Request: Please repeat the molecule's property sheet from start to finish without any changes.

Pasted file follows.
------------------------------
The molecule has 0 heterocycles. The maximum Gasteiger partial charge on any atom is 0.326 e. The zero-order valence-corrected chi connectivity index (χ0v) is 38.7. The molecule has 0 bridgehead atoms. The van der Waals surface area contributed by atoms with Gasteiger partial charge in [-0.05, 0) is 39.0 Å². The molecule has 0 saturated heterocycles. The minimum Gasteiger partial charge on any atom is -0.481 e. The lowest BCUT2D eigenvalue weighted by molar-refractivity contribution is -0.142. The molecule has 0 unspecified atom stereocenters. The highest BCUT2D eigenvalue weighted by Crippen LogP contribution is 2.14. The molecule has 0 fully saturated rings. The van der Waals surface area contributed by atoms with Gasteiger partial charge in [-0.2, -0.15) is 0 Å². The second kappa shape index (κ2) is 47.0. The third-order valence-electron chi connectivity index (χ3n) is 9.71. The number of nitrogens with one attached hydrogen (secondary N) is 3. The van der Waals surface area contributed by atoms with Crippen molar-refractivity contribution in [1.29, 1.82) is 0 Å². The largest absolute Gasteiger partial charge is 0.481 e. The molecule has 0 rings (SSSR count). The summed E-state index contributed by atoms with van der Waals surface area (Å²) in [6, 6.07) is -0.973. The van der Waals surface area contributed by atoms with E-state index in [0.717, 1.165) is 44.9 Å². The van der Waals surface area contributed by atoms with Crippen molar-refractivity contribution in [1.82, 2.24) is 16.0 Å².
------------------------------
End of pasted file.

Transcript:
The molecule has 0 heterocycles. The maximum Gasteiger partial charge on any atom is 0.326 e. The zero-order valence-corrected chi connectivity index (χ0v) is 38.7. The molecule has 0 bridgehead atoms. The van der Waals surface area contributed by atoms with Gasteiger partial charge in [-0.05, 0) is 39.0 Å². The molecule has 0 saturated heterocycles. The minimum Gasteiger partial charge on any atom is -0.481 e. The lowest BCUT2D eigenvalue weighted by molar-refractivity contribution is -0.142. The molecule has 0 unspecified atom stereocenters. The highest BCUT2D eigenvalue weighted by Crippen LogP contribution is 2.14. The molecule has 0 fully saturated rings. The van der Waals surface area contributed by atoms with Gasteiger partial charge in [-0.2, -0.15) is 0 Å². The second kappa shape index (κ2) is 47.0. The third-order valence-electron chi connectivity index (χ3n) is 9.71. The number of nitrogens with one attached hydrogen (secondary N) is 3. The van der Waals surface area contributed by atoms with Crippen molar-refractivity contribution in [1.29, 1.82) is 0 Å². The largest absolute Gasteiger partial charge is 0.481 e. The molecule has 0 rings (SSSR count). The summed E-state index contributed by atoms with van der Waals surface area (Å²) in [6, 6.07) is -0.973. The van der Waals surface area contributed by atoms with E-state index in [0.717, 1.165) is 44.9 Å². The van der Waals surface area contributed by atoms with Crippen molar-refractivity contribution in [1.82, 2.24) is 16.0 Å².